5. Witch Sisters: Twinrova
Twinrova, consisting of twins Koume and Kotake, uses the Mirror Shield in their boss fight by forcing Link to reflect their attacks back at them. This comes after the fight against an Iron Knuckle, which is one of the toughest enemies in the game and does massive amounts of damage. Since Twinrova comes after this miniboss battle and the Spirit Temple is usually the last dungeon the player navigates through, one might think this fight would be difficult. It’s actually quite easy but still manages to be engaging due to its mechanics as well as the story behind the boss. Fighting Ganondorf’s surrogate mothers is one of the most lore-based battles in Zelda history, besides the final bosses. Twinrova really feels connected to the narrative in a way that other bosses are unable to achieve.
4. Underground Lava Dragon: Volvagia
Volvagia is an unexpected boss; after acquiring the Megaton Hammer, players would probably never think it was meant to be used against a dragon. Upon entering the boss arena and seeing holes in the ground, the hammer suddenly comes into its own. That is, until a dragon emerges. Volvagia is an example of Ocarina of Time’s creativity in gameplay design, showing that two seemingly unrelated things can be combined into one amazing boss fight. It’s by no means difficult, but it’s incredibly fun and features a unique mechanic that makes the most of the object of the dungeon. Volvagia is one of the most memorable bosses in Ocarina of time simply because of his unexpected weakness that manages to come into its own.
3. Evil Spirit from Beyond: Phantom Ganon
After passing through one of the best temples in the game and searching for Poes, Link encounters another spirit: Phantom Ganon. This boss is specifically created by Ganondorf to impede Link’s progress, and takes the form of a masked version of Ganondorf on a horse. Not only is it great fun to fight a version of Ganon so early in the game, but the mechanics of this fight are also incredibly inventive. This battle follows the pattern set up by the Poes, where Link must draw a painting. However, Phantom Ganon takes things a step further by attacking from the paintings and asking the player to figure out which one he’s hiding in. This fight also foreshadows the battle against Ganondorf and allows the player to practice their skills before facing the real Ganondorf himself. . Somehow, though, this prep battle trumps the real fight against the Demon King.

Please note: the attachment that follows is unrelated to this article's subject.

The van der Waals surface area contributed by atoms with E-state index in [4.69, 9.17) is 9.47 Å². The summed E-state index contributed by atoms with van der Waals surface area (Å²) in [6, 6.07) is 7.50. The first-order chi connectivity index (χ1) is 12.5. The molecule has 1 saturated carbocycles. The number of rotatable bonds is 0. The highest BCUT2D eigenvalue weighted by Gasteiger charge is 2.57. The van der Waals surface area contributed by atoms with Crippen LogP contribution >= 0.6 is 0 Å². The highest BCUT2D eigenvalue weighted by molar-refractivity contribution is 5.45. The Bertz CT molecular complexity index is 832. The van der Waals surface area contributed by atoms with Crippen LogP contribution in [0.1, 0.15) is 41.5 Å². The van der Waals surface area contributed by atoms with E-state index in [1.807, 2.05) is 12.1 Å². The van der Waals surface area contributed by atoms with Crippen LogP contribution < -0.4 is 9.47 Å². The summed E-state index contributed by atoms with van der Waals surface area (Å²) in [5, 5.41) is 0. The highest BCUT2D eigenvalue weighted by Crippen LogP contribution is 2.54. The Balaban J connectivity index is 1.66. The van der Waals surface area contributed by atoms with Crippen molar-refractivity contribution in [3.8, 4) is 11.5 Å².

2. Phantom Shadow Beast: Bongo Bongo
The Temple of Shadow is one of the most memorable dungeons in the game due to its special atmosphere. After facing many invisible traps and enemies, Link must face a fully invisible boss without the use of the Lens of Truth. This boss forces the player to juggle multiple tasks; making sure the Lens of Truth doesn’t run out of magic, shooting Bongo Bongo’s weak spots, and trying not to get pushed around too much by the boss’ drumming skills. There are so many aspects to this fight that make it one of the best, from the fact that the battleground is a bongo to the boss himself playing the weird Bongo Bongo design. It’s an amazing ending for an equally wonderful temple.
The battle against Ganon is the most atmospheric boss fight in Ocarina of time, if not the best of the entire Legend of Zelda series. After the lackluster fight against his Gerudo form, the battle against his monster form redeems the final boss battle and turns it into something truly memorable. The first phase strips Link of his trusty master sword, forcing the player to use his other tools, such as the grappling hook or Biggoron’s sword. It seems like a hopeless battle, as Link has lost his most important tool. The music and atmosphere reflect this sense of desperation, and the fact that Ganon is hard to see in the eerie lighting increases the tension considerably. Once Link finally collects the Master Sword, the atmosphere remains the same. Yet, instead of making it feel like an impossible battle, it now feels like defying the odds and restoring the player’s courage to match Link’s. This final fight against the Evil King sums up the legend of Zelda perfectly; an epic struggle between courage, wisdom and power that results in the victory of light, no matter how difficult the journey.